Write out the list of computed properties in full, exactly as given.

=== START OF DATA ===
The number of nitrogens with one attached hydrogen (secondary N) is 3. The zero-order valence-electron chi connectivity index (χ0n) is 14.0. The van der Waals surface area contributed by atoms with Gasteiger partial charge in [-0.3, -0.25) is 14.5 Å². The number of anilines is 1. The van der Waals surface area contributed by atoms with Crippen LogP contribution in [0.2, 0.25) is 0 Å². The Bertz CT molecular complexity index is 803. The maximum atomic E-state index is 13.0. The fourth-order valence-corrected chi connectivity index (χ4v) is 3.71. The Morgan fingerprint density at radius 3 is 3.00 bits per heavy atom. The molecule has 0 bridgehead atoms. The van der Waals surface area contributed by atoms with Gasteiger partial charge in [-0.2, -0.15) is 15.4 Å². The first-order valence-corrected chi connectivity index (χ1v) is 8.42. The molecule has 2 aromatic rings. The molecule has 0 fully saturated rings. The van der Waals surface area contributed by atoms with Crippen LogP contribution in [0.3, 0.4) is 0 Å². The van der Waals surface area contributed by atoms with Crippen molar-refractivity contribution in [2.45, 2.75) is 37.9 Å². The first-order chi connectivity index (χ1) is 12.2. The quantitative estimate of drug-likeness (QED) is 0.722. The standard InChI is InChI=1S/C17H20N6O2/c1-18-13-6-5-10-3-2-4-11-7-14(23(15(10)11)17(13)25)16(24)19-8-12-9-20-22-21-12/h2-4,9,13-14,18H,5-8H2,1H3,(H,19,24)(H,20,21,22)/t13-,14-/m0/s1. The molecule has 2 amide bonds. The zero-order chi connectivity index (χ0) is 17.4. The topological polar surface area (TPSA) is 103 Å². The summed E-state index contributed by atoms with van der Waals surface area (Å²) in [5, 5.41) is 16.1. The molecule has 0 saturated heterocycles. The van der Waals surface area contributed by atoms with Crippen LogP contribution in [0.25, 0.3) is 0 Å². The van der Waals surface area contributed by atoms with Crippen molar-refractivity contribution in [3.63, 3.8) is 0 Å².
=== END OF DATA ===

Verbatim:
The number of nitrogens with one attached hydrogen (secondary N) is 3. The zero-order valence-electron chi connectivity index (χ0n) is 14.0. The van der Waals surface area contributed by atoms with Gasteiger partial charge in [-0.3, -0.25) is 14.5 Å². The number of anilines is 1. The van der Waals surface area contributed by atoms with Crippen LogP contribution in [0.2, 0.25) is 0 Å². The Bertz CT molecular complexity index is 803. The maximum atomic E-state index is 13.0. The fourth-order valence-corrected chi connectivity index (χ4v) is 3.71. The Morgan fingerprint density at radius 3 is 3.00 bits per heavy atom. The molecule has 0 bridgehead atoms. The van der Waals surface area contributed by atoms with Gasteiger partial charge in [-0.2, -0.15) is 15.4 Å². The first-order valence-corrected chi connectivity index (χ1v) is 8.42. The molecule has 2 aromatic rings. The molecule has 0 fully saturated rings. The van der Waals surface area contributed by atoms with Crippen LogP contribution in [0.3, 0.4) is 0 Å². The van der Waals surface area contributed by atoms with Crippen molar-refractivity contribution in [2.45, 2.75) is 37.9 Å². The first-order chi connectivity index (χ1) is 12.2. The quantitative estimate of drug-likeness (QED) is 0.722. The standard InChI is InChI=1S/C17H20N6O2/c1-18-13-6-5-10-3-2-4-11-7-14(23(15(10)11)17(13)25)16(24)19-8-12-9-20-22-21-12/h2-4,9,13-14,18H,5-8H2,1H3,(H,19,24)(H,20,21,22)/t13-,14-/m0/s1. The molecule has 2 amide bonds. The zero-order chi connectivity index (χ0) is 17.4. The topological polar surface area (TPSA) is 103 Å². The summed E-state index contributed by atoms with van der Waals surface area (Å²) in [5, 5.41) is 16.1. The molecule has 0 saturated heterocycles. The van der Waals surface area contributed by atoms with Crippen LogP contribution in [0.25, 0.3) is 0 Å². The van der Waals surface area contributed by atoms with Crippen molar-refractivity contribution in [3.63, 3.8) is 0 Å².